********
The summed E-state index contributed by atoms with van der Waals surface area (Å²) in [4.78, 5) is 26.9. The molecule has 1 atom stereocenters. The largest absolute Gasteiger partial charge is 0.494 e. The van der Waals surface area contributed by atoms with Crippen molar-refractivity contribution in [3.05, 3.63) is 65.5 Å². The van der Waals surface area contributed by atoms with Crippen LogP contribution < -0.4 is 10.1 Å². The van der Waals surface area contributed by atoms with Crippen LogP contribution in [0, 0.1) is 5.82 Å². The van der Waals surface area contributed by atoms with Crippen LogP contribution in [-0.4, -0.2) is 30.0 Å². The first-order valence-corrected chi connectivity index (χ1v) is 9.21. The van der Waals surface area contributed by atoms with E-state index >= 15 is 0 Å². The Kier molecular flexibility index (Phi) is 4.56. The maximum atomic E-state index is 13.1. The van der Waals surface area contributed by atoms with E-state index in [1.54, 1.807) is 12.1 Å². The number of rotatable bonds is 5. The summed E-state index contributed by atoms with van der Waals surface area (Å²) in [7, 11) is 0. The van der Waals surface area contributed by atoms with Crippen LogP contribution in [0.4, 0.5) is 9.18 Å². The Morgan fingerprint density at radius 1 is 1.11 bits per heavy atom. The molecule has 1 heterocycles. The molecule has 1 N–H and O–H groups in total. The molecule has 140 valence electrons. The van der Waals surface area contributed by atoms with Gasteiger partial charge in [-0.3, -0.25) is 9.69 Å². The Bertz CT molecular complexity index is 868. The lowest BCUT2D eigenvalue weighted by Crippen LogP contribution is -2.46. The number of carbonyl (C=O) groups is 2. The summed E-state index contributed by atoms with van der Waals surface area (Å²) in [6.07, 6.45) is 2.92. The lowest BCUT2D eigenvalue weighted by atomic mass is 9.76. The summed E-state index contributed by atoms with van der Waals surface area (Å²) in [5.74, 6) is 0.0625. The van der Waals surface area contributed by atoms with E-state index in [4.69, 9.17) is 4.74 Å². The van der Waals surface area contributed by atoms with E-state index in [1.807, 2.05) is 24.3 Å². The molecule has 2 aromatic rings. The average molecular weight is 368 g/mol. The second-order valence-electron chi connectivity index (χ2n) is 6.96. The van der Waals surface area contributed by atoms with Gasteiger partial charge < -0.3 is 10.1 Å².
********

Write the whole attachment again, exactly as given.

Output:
The summed E-state index contributed by atoms with van der Waals surface area (Å²) in [4.78, 5) is 26.9. The molecule has 1 atom stereocenters. The largest absolute Gasteiger partial charge is 0.494 e. The van der Waals surface area contributed by atoms with Crippen molar-refractivity contribution in [3.05, 3.63) is 65.5 Å². The van der Waals surface area contributed by atoms with Crippen LogP contribution < -0.4 is 10.1 Å². The van der Waals surface area contributed by atoms with Crippen LogP contribution in [0, 0.1) is 5.82 Å². The van der Waals surface area contributed by atoms with Crippen LogP contribution in [-0.4, -0.2) is 30.0 Å². The first-order valence-corrected chi connectivity index (χ1v) is 9.21. The van der Waals surface area contributed by atoms with E-state index >= 15 is 0 Å². The Kier molecular flexibility index (Phi) is 4.56. The maximum atomic E-state index is 13.1. The van der Waals surface area contributed by atoms with E-state index in [1.54, 1.807) is 12.1 Å². The number of rotatable bonds is 5. The summed E-state index contributed by atoms with van der Waals surface area (Å²) in [7, 11) is 0. The van der Waals surface area contributed by atoms with Crippen LogP contribution in [0.4, 0.5) is 9.18 Å². The Morgan fingerprint density at radius 1 is 1.11 bits per heavy atom. The molecule has 1 heterocycles. The molecule has 1 N–H and O–H groups in total. The molecule has 140 valence electrons. The van der Waals surface area contributed by atoms with Gasteiger partial charge in [-0.3, -0.25) is 9.69 Å². The Bertz CT molecular complexity index is 868. The lowest BCUT2D eigenvalue weighted by Crippen LogP contribution is -2.46. The number of carbonyl (C=O) groups is 2. The summed E-state index contributed by atoms with van der Waals surface area (Å²) in [6.07, 6.45) is 2.92. The lowest BCUT2D eigenvalue weighted by atomic mass is 9.76. The summed E-state index contributed by atoms with van der Waals surface area (Å²) in [5.74, 6) is 0.0625. The van der Waals surface area contributed by atoms with E-state index in [4.69, 9.17) is 4.74 Å². The van der Waals surface area contributed by atoms with E-state index in [1.807, 2.05) is 24.3 Å². The molecule has 2 aromatic rings. The average molecular weight is 368 g/mol. The second-order valence-electron chi connectivity index (χ2n) is 6.96. The van der Waals surface area contributed by atoms with Gasteiger partial charge < -0.3 is 10.1 Å².